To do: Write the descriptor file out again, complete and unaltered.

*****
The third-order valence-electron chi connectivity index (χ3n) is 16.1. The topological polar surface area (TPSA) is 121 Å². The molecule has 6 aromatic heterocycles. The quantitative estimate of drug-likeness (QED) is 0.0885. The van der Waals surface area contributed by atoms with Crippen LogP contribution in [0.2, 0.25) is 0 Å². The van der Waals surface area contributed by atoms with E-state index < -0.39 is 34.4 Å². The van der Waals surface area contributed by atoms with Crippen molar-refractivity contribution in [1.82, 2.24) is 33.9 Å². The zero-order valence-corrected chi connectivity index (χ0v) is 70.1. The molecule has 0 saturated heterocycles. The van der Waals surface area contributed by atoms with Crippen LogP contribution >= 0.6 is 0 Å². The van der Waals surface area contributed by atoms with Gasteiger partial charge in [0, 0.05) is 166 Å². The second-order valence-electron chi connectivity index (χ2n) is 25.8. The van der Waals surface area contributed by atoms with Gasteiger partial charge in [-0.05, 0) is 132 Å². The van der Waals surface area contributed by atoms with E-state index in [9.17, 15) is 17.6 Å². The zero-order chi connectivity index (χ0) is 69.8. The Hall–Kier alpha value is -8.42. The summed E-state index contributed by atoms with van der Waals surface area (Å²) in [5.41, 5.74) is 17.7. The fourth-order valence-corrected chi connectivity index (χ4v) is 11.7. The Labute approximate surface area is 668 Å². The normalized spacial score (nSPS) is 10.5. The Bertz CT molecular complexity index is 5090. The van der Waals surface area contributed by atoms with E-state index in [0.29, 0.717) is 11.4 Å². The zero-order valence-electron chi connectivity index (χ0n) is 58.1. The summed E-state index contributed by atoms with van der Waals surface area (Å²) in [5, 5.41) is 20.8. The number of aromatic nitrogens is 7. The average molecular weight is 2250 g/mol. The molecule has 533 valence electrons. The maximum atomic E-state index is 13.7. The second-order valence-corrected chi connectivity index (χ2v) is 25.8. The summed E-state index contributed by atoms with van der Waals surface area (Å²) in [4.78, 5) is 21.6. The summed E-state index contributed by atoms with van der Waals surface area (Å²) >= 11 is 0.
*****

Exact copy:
The third-order valence-electron chi connectivity index (χ3n) is 16.1. The topological polar surface area (TPSA) is 121 Å². The molecule has 6 aromatic heterocycles. The quantitative estimate of drug-likeness (QED) is 0.0885. The van der Waals surface area contributed by atoms with Crippen LogP contribution in [0.2, 0.25) is 0 Å². The van der Waals surface area contributed by atoms with E-state index < -0.39 is 34.4 Å². The van der Waals surface area contributed by atoms with Crippen molar-refractivity contribution in [1.82, 2.24) is 33.9 Å². The zero-order valence-corrected chi connectivity index (χ0v) is 70.1. The molecule has 0 saturated heterocycles. The van der Waals surface area contributed by atoms with Crippen LogP contribution >= 0.6 is 0 Å². The van der Waals surface area contributed by atoms with Gasteiger partial charge in [0, 0.05) is 166 Å². The second-order valence-electron chi connectivity index (χ2n) is 25.8. The van der Waals surface area contributed by atoms with Gasteiger partial charge in [-0.05, 0) is 132 Å². The van der Waals surface area contributed by atoms with E-state index in [9.17, 15) is 17.6 Å². The zero-order chi connectivity index (χ0) is 69.8. The Hall–Kier alpha value is -8.42. The summed E-state index contributed by atoms with van der Waals surface area (Å²) in [5.41, 5.74) is 17.7. The fourth-order valence-corrected chi connectivity index (χ4v) is 11.7. The Labute approximate surface area is 668 Å². The normalized spacial score (nSPS) is 10.5. The Bertz CT molecular complexity index is 5090. The van der Waals surface area contributed by atoms with E-state index in [0.29, 0.717) is 11.4 Å². The zero-order valence-electron chi connectivity index (χ0n) is 58.1. The summed E-state index contributed by atoms with van der Waals surface area (Å²) in [5, 5.41) is 20.8. The number of aromatic nitrogens is 7. The average molecular weight is 2250 g/mol. The molecule has 533 valence electrons. The maximum atomic E-state index is 13.7. The second-order valence-corrected chi connectivity index (χ2v) is 25.8. The summed E-state index contributed by atoms with van der Waals surface area (Å²) in [4.78, 5) is 21.6. The summed E-state index contributed by atoms with van der Waals surface area (Å²) >= 11 is 0.